During the 11th through 14th centuries, a wave of building of cathedrals and smaller parish churches occurred across Western Europe. In addition to being a place of worship, the cathedral or parish church was used by the community in other ways. It could serve as a meeting place for guilds or a hall for banquets. Mystery plays were sometimes performed in cathedrals, and cathedrals might also be used for fairs. The church could be used as a place to thresh and store grain.
A common architecture for churches is the shape of a cross (a long central rectangle, with side rectangles, and a rectangle in front for the altar space or sanctuary). These churches also often have a dome or other large vaulted space in the interior to represent or draw attention to the heavens. Other common shapes for churches include a circle, to represent eternity, or an octagon or similar star shape, to represent the church's bringing light to the world. Another common feature is the spire, a tall tower on the "west" end of the church or over the crossing.
The Latin word basilica (derived from Greek, Basiliké Stoà, Royal Stoa), was originally used to describe a Roman public building (as in Greece, mainly a tribunal), usually located in the forum of a Roman town.
After the Roman Empire became officially Christian, see Edict of Thessalonica, the term came by extension to refer to a large and important church that has been given special ceremonial rites by the Pope. Thus the word retains two senses today, one architectural and the other ecclesiastical.
A cathedral is a church, usually Roman Catholic, Anglican, Oriental Orthodox or Eastern Orthodox, housing the seat of a bishop. The word cathedral takes its name from the word cathedra, or Bishop's Throne (In Latin: ecclesia cathedralis). The term is sometimes (improperly) used to refer to any church of great size.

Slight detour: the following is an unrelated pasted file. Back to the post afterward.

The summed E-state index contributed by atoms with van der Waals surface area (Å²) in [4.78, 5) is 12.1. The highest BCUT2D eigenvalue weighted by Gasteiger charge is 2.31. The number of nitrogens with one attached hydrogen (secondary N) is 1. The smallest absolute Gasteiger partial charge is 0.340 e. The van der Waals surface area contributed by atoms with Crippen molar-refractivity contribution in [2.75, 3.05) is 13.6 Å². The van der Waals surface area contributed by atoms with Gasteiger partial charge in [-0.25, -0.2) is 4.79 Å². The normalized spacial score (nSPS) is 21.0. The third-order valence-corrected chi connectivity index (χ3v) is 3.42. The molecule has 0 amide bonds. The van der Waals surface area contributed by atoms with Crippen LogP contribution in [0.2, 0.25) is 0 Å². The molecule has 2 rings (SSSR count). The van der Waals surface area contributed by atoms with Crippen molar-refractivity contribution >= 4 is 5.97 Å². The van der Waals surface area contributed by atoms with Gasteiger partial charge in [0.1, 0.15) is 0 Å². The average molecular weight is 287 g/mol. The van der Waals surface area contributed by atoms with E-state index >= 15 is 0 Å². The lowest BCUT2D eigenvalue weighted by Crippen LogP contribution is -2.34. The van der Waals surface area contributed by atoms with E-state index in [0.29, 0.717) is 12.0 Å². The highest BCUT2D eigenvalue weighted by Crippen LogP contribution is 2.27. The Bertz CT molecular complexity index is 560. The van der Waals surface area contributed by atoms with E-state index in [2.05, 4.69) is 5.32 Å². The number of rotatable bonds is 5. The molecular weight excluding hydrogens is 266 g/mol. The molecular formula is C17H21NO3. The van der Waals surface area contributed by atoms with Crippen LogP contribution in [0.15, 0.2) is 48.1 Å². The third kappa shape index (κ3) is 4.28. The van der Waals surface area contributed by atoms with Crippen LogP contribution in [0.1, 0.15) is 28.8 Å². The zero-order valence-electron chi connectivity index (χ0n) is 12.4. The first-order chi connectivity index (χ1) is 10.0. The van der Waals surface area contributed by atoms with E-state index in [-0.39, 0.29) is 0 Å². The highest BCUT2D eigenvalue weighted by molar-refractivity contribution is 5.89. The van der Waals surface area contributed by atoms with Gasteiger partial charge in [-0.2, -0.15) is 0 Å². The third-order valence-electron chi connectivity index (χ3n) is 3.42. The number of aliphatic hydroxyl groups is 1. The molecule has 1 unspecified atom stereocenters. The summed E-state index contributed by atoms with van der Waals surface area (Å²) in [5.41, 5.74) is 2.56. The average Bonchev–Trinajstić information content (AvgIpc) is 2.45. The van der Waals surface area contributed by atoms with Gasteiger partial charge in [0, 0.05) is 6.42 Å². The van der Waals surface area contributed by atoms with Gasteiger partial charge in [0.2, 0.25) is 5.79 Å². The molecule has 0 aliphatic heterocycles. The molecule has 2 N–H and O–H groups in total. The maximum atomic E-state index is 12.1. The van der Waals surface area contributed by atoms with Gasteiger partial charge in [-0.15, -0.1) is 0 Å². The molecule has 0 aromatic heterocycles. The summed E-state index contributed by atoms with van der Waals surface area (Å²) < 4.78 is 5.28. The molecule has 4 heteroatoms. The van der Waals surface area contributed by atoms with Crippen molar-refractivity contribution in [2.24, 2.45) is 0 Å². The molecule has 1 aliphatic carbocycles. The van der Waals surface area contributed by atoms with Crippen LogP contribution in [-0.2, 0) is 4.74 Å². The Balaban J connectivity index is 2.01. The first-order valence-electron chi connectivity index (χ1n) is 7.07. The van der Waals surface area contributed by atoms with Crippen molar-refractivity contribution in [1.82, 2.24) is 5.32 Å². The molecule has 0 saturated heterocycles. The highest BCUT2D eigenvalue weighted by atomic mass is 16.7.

The church that has the function of cathedral is not of necessity a large building. It might be as small as Christ Church Cathedral in Oxford, England, Sacred Heart Cathedral in Raleigh, United States, or Chur Cathedral in Switzerland. But frequently, the cathedral, along with some of the abbey churches, was the largest building in any region.
Old and disused church buildings can be seen as an interesting proposition for developers as the architecture and location often provide for attractive homes or city centre entertainment venues On the other hand, many newer Churches have decided to host meetings in public buildings such as schools, universities, cinemas or theatres.
There is another trend to convert old buildings for worship use rather than face the construction costs and planning difficulties of a new build. Unusual venues in the UK include an old Tram power station, a former bus garage, an old cinema and bingo hall, a former Territorial Army Drill Hall, a former synagogue and a windmill.
||This section looks like an image gallery. Wikipedia policy discourages galleries of random images of the article subject; please improve or remove the section accordingly, moving freely licensed images to Wikimedia Commons if not already hosted there.|
|Wikimedia Commons has media related to: Church|
|Look up church in Wiktionary, the free dictionary.|
Dictionary and translator for handheld
New : sensagent is now available on your handheld
A windows (pop-into) of information (full-content of Sensagent) triggered by double-clicking any word on your webpage. Give contextual explanation and translation from your sites !
With a SensagentBox, visitors to your site can access reliable information on over 5 million pages provided by Sensagent.com. Choose the design that fits your site.
Improve your site content
Add new content to your site from Sensagent by XML.
Crawl products or adds
Get XML access to reach the best products.
Index images and define metadata
Get XML access to fix the meaning of your metadata.
Please, email us to describe your idea.
Lettris is a curious tetris-clone game where all the bricks have the same square shape but different content. Each square carries a letter. To make squares disappear and save space for other squares you have to assemble English words (left, right, up, down) from the falling squares.
Boggle gives you 3 minutes to find as many words (3 letters or more) as you can in a grid of 16 letters. You can also try the grid of 16 letters. Letters must be adjacent and longer words score better. See if you can get into the grid Hall of Fame !
Change the target language to find translations.
Tips: browse the semantic fields (see From ideas to words) in two languages to learn more.